Culture Vultures will be interested to know that The Swindon Recital Series at The Art Centre brings the oboe and piano talents of Nicholas Daniel and Paul Turner together to play selected pieces from French composers such as Saint-Saens, Debussy and many others.

Finally, Wednesday brings us to The Roaring Donkey and the acoustic skills of Aidan Moore whose mellow yet genre hopping style will find that he appeals to a wide range of punters.  Whilst you are there you really should pick up a copy of his recent album, So Far, So Good, it’s a cracker.

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I read with some amusement today that “Nasty” Nigel Lythgoe has come out of retirement to host a new show. In keeping with the current trend of making everything into reality TV, he travelled to Birmingham with the Archbishop of Canterbury and famous born again Catholic Tony Blair to judge Popestars, a competition designed to decide the next pontiff. Thousands of hopefuls queued at the door, including Fiona Brat-Actress whose experience extends to having appeared in Cliff Richards Mistletoe and Wine video. The audition tasks will include singing Ave Maria, Tarmac Kissing and Meeting Bono and pretending to know who he is. One hopeful, Derek Cleanliness, 89 from Rugby, has already caught the judges eye, “He’s definitely got the look we are after” said Lythgoe, “It’s a sad fact that in the cut throat world of the Vatican, image does matter”

Still, enough pontificating and on with the show. Songs of Praise at The Victoria tonight features a mix of both old, new, local and from further afield.  The Starkers are a collision of grungy density and Libertines-esque melodies, whilst up from London, Hitchcock Blonde take the form of an explosive, raging alt-rock beast, laced with accessible melodies that both kick arse and cut the mustard. Opening the night, The King in Mirrors are a new band made up of familiar faces and if you get their titular reference then their rough and ready, post-punk, underground pop will be right up your street.  By contrast you can catch the superb acoustic folk guitar and sun kissed vocals of the far too young to be this talented, Jenna Witts.

Loads happening on Friday, The Furnace being a great place to spend it with a wonderful line up of younger indie types. Chaps of the moment Nudybronque headline, a band on a wonderful trajectory that has so far taken them from innocent, speed-freak pop to bittersweet, underground indie and are poised for a future that looks even more beguiling. Support comes from The Two’n’ Eights, The Racket and The Rhubarbs.

Whatflag at The Beehive are a fascinating world rock, jazz band with its roots in Gaza and Tel Aviv and a drive to break down borders and unite communities through their music. The Victoria goes for a night of acoustic acts. These days despite rubbing shoulders with the likes of The Levellers and New Model Army, which in my world is about as good as it gets, Gaz Brookfield still finds time to play his old haunts and his mix of wit and wisdom set to infectious tunes is not to be missed. Support comes from alternative folk duo, Julesbury, musical magpie Jimmy Moore and the soulful stylings of Benji Clements.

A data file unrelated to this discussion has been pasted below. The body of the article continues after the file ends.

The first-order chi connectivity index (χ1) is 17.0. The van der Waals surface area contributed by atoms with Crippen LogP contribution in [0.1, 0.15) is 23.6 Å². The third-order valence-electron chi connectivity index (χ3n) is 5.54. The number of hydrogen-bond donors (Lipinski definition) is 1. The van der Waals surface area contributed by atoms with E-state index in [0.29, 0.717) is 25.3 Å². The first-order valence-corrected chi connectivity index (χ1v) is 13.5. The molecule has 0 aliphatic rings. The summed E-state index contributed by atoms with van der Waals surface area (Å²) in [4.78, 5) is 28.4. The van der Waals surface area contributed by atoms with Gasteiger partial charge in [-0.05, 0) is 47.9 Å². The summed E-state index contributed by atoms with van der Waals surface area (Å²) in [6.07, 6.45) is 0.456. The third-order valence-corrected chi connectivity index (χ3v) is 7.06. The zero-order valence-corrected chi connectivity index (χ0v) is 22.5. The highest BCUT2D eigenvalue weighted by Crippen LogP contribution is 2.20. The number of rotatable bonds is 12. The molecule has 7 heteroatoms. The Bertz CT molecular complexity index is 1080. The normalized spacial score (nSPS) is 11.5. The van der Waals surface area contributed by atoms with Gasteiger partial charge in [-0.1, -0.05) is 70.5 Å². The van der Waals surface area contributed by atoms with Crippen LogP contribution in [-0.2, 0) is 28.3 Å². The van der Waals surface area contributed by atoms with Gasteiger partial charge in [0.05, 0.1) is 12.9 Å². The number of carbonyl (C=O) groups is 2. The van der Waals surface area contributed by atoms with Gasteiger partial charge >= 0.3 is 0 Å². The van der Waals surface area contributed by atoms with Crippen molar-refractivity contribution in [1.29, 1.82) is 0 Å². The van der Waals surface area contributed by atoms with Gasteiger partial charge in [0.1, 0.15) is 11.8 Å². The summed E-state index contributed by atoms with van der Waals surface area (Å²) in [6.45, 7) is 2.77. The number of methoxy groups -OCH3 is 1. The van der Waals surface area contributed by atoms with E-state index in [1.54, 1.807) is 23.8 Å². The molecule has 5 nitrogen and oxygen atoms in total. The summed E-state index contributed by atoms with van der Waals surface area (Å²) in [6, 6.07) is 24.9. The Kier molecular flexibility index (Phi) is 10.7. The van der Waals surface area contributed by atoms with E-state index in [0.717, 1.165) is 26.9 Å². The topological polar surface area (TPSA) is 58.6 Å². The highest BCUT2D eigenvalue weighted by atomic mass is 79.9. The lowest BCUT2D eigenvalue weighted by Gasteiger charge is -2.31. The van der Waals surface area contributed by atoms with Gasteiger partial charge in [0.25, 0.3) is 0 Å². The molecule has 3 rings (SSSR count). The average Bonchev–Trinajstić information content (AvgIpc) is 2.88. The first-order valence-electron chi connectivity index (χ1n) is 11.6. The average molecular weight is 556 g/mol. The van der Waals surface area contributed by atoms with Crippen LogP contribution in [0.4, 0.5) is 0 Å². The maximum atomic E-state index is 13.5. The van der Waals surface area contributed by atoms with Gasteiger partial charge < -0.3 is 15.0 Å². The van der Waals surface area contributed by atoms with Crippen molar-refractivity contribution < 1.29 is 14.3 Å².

Blues fans have a hard choice to make, torn between Larry Miller at The Arts Centre and Innes Sibun at The Rolleston.

The big one for Saturday is at The Furnace with top tribute The Faux Fighters. Personally I have never really seen the reason that Grohl and the gang are held in such high regard, after all if Sean Moore had jumped ship from The Manics in 1995 and returned with an inoffensive, mainstream version of the same, would anyone have batted an eyelid? Still if The Foo Fighters are your thing, this is the place to be. Other things that might take your interest are The Nomarks playing ska at The Castle and 1000 Planets doing choice cuts of classic rock, industrial, goth and punk at The Rolleston.

Some lovely acoustic comes your way on Sunday. In the afternoon you can catch Beehive favourite Juey and her gentle blends of folk, country, bluegrass and Cajun, after which heading up to The Rolleston will enable you to revel in Rumours of Spring who bring a vast array of instruments to bear on a set forged from rock, blues and folk.

The Running Horse on Wednesday has two amazing acts for you. Louise Latham (pictured) combines honest, heart on the sleeve emotions with room silencing vocal delivery that resonates with beauty and wistful reflectivity. The other half of the bill (that really should be considered as a double headline show) is The Black Feathers, an acoustic duo that combine English folk, Celtic traditions and Americana into what is almost this country’s answer to The Civil Wars.

Also on Wednesday, Teenage Kicks takes us out in fine styles at The Furnace with a riot of indie and alt-rock with The Fixed, City Lights, The Eberdeens and Written in Words (errr….as opposed to?)